Iowa low achieving schools receive federal help - KWWL - Eastern Iowa Breaking News, Weather, Closings

Iowa low achieving schools receive federal help

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WATERLOO (KWWL) -

Some Iowa schools are getting a failing grade when it comes to students. Now three million dollars is on the way from the federal government to try to help. The money comes from the "school improvement grants" program.

In the past three years Waterloo schools had received the grant; Lincoln Elementary, Irving Elementary, and George Washington Carver Academy.

Stephanie Mohorne became the principal of Lincoln Elementary four years ago after the school was put on 'persistently low-achieving" status. She admits, test schools were low.

"Our students were not achieving to their potential. They weren't achieving at the level we know our kids can," said Mohorne.

To improve scores, the school received more than two million dollars in federal grant money to use over four years. Since then the school has incorporated a number of things, like family night.

"It may be a science night where students and families are participating in a particular science project first and then having dinner," said Mohorne.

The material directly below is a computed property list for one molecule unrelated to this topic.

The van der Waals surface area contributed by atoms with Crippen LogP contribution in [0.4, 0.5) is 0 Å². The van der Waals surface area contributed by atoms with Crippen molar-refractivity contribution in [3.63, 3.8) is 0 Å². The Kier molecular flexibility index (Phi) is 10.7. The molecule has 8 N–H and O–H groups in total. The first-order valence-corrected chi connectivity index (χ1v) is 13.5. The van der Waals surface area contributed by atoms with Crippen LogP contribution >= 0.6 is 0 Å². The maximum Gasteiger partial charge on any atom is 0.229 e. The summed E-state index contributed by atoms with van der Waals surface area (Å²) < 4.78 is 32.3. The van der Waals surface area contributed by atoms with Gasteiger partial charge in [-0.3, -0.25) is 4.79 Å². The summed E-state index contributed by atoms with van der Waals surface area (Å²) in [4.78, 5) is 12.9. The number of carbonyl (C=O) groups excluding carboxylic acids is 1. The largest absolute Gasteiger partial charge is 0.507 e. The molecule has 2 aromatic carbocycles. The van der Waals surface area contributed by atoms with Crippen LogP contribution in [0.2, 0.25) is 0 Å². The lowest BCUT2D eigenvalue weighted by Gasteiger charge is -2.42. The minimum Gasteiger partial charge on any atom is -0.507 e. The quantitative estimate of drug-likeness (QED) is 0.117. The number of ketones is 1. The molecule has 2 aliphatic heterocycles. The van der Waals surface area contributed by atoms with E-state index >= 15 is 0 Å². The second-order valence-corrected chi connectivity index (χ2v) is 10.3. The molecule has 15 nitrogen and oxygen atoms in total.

She says over the last few years test scores have improved. In fact last year they saw double digit gains in the areas of reading, math and science.

It's an improvement mother, Ashley Shavers could clearly see in her first grader.

"In kindergarten they did their testing throughout the year so I seen the difference because of the way they do math and the way they do the reading," said Shavers.

Dr. Jane Lindaman will be the new superintendent for Waterloo schools next school year. She says this is much more than higher test scores.

"We really want parents to be confident and happy with the school and satisfied with the education their children are getting. We want the teachers to be highly qualified and confident with their skills," said Dr. Lindaman.

Dr. Lindaman says the money was also used to coach teachers. She says they also lengthened teachers' days so they could collaborate with other educators.

Dr. Lindaman says they plan to apply for this new round of money available for next school year.

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